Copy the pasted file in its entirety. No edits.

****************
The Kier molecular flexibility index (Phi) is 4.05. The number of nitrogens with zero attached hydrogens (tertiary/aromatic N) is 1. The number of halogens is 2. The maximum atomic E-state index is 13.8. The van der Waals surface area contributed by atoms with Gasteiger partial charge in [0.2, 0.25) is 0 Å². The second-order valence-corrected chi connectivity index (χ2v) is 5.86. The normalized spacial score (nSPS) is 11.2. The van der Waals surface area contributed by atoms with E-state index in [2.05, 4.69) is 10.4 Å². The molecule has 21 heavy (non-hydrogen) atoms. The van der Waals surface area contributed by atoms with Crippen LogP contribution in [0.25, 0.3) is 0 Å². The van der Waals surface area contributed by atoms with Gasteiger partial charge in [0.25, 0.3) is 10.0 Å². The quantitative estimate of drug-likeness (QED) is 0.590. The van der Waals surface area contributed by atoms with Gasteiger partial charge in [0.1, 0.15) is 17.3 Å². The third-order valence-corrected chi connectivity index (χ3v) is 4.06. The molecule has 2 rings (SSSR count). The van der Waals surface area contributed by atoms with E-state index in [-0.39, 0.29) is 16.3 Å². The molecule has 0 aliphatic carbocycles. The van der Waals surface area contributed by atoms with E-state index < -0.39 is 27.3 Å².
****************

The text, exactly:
The Kier molecular flexibility index (Phi) is 4.05. The number of nitrogens with zero attached hydrogens (tertiary/aromatic N) is 1. The number of halogens is 2. The maximum atomic E-state index is 13.8. The van der Waals surface area contributed by atoms with Gasteiger partial charge in [0.2, 0.25) is 0 Å². The second-order valence-corrected chi connectivity index (χ2v) is 5.86. The normalized spacial score (nSPS) is 11.2. The van der Waals surface area contributed by atoms with E-state index in [2.05, 4.69) is 10.4 Å². The molecule has 21 heavy (non-hydrogen) atoms. The van der Waals surface area contributed by atoms with Crippen LogP contribution in [0.25, 0.3) is 0 Å². The van der Waals surface area contributed by atoms with Gasteiger partial charge in [0.25, 0.3) is 10.0 Å². The quantitative estimate of drug-likeness (QED) is 0.590. The van der Waals surface area contributed by atoms with Gasteiger partial charge in [0.1, 0.15) is 17.3 Å². The third-order valence-corrected chi connectivity index (χ3v) is 4.06. The molecule has 2 rings (SSSR count). The van der Waals surface area contributed by atoms with E-state index in [-0.39, 0.29) is 16.3 Å². The molecule has 0 aliphatic carbocycles. The van der Waals surface area contributed by atoms with E-state index < -0.39 is 27.3 Å².